How when I sit at the computer at the same angle of response for any real amount of time, the upper side of my buttcheek goes numb.

That Lena Dunham is supposed to be my best friend, and isn't.

That West Wing is so good, and I can't read at night because I can't wait to watch it on Netflix. I've been Tweeting this hashtag #thingsilearnedfromthewestwing  -for instance, that more people are killed every year by vending machines than wolves.

How when I chew gum in bed at night, I have to get up to put it away before I fall asleep, because if I just wad it up in something next to the bed, Ever might find it the next morning and chew on it. Say it with me: groooosssss

Sunday, February 9, 2014

People In Your Neighborhood

take a seat and read!

My Sad Fish essay on Positively Positive's site has 1.4K shares and rolling.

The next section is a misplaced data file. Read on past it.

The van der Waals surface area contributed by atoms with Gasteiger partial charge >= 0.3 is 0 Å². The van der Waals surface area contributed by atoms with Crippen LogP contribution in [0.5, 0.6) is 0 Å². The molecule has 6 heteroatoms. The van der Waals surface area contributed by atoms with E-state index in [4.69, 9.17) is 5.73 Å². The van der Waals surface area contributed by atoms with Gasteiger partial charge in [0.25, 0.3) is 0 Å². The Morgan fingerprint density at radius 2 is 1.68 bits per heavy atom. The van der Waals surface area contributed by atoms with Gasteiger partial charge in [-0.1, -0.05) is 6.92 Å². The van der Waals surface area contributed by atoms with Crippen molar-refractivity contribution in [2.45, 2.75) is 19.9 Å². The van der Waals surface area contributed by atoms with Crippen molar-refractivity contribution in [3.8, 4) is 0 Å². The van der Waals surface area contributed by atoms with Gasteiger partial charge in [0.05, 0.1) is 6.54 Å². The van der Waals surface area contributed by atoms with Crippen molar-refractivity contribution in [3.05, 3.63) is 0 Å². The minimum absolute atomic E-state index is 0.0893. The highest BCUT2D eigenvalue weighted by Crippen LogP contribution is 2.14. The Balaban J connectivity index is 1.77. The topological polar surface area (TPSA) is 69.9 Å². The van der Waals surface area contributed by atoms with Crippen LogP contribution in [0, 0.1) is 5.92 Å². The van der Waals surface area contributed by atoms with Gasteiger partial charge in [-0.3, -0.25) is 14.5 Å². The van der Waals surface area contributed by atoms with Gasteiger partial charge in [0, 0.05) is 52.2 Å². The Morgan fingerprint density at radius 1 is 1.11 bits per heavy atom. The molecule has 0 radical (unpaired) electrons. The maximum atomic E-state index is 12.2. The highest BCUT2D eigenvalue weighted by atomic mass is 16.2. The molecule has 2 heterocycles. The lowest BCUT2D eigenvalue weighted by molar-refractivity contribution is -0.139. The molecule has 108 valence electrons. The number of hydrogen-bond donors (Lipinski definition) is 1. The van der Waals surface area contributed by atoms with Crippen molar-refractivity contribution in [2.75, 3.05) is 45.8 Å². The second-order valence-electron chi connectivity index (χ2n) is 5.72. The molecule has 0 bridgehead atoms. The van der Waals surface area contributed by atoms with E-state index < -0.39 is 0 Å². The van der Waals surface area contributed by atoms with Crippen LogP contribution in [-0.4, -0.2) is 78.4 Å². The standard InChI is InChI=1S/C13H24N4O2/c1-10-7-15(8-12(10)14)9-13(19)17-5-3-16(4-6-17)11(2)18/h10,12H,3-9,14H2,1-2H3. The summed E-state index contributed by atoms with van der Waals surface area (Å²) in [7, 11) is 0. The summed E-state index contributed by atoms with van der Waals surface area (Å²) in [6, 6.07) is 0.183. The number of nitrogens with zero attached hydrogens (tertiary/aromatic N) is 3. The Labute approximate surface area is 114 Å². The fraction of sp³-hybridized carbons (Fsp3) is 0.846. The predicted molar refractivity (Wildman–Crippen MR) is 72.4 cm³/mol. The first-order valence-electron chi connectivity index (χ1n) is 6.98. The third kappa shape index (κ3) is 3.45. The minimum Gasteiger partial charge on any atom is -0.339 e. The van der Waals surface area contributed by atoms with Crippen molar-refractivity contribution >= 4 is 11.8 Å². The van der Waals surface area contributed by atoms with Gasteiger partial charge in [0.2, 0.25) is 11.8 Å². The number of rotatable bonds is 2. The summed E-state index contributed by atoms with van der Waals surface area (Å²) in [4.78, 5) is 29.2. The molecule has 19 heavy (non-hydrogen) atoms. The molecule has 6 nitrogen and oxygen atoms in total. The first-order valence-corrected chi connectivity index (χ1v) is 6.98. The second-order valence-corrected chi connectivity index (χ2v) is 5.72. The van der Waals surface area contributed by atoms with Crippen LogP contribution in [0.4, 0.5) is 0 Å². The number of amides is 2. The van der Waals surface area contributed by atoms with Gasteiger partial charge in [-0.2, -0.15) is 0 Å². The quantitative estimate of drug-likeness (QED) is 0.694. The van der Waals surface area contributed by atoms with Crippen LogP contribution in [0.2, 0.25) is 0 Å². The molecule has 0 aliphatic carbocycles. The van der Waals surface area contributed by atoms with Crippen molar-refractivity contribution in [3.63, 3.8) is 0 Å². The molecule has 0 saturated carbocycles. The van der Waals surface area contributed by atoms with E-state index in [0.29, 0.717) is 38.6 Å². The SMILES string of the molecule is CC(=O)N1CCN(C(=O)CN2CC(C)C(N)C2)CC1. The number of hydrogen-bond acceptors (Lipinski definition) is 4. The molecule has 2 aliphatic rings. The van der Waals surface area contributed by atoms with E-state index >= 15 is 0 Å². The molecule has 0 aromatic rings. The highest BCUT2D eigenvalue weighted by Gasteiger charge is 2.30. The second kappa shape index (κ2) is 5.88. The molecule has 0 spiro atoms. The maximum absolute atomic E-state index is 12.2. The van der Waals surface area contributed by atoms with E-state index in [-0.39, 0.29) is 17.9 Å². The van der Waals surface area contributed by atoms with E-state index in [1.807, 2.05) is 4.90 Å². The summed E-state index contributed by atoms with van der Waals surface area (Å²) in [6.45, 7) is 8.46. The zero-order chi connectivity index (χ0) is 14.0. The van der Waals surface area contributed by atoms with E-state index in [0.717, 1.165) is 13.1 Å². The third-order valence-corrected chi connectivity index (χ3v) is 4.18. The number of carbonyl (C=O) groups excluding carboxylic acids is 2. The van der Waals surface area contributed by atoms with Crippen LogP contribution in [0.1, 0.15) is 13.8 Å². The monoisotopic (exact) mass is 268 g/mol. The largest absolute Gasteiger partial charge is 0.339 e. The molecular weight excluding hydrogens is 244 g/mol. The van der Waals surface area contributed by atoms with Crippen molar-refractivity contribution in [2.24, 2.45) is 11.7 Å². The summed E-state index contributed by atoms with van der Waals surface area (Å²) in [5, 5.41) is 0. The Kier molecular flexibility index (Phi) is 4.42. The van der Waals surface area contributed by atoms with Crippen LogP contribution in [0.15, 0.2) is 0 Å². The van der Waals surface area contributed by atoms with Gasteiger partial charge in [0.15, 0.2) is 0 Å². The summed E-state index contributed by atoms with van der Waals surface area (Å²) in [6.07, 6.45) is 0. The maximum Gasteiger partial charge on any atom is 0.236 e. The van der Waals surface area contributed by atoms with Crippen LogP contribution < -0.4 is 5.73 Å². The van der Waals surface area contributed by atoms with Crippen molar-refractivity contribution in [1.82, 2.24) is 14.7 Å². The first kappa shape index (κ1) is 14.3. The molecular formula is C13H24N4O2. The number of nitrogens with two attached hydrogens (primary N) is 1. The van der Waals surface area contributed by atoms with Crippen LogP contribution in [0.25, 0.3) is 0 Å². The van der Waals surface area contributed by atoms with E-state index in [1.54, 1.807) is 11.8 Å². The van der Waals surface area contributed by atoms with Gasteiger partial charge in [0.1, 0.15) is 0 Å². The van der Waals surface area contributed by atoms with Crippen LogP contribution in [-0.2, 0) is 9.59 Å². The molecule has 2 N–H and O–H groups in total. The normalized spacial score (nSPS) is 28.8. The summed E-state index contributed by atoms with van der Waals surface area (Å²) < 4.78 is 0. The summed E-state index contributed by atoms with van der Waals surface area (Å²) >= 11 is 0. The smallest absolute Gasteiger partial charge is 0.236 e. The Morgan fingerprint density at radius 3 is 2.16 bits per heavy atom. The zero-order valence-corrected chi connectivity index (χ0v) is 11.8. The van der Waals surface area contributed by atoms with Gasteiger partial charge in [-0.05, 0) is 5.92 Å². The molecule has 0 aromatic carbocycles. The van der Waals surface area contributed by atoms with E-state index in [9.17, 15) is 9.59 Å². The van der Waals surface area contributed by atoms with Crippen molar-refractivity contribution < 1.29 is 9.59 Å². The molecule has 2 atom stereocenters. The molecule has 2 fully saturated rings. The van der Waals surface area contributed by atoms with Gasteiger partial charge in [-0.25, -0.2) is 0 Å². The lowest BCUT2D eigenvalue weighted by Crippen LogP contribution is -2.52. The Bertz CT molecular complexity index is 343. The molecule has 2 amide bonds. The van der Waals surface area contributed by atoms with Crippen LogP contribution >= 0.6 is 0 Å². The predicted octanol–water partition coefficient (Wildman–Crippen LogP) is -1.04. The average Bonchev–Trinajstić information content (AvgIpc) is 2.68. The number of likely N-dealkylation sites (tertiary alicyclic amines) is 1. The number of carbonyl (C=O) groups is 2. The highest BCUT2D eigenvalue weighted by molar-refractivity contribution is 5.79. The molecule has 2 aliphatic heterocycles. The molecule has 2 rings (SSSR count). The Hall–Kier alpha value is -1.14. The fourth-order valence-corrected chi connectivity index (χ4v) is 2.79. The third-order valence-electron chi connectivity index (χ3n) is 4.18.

Gina Frangello's essay on The Weeklings is gorgeous to read regardless of if you care about any of the subject matter or not. If you care about being a human being, read it. She is at the top of the writing game and her words have unmistakable authority and rhythm. Her novel A Life In Men was just released to rave reviews, too, and I can't wait to read it!

Dresden Shumacker writes a deeply personal essay on her family's journey through financial hell, and how a reader of her blog- a stranger- saved them when the bottom fell out.

Melissa Chadburn writes about the effect Joyce Carol Oates' Wonderland series had on her. JCO is one of my favorite novelists.

An article about Shebooks and one of their Ebooks, Alone In The Woods: Cheryl Strayed, My Daughter And Me

Are millenials the new hippies? Lauren Martin thinks so.

This book that takes place in the quiet life of a 72 year old widower sounds fascinating. 'An Unnecessary Woman'

An old NYT opinionated that struck gold with me- A Writer's Mommy Guilt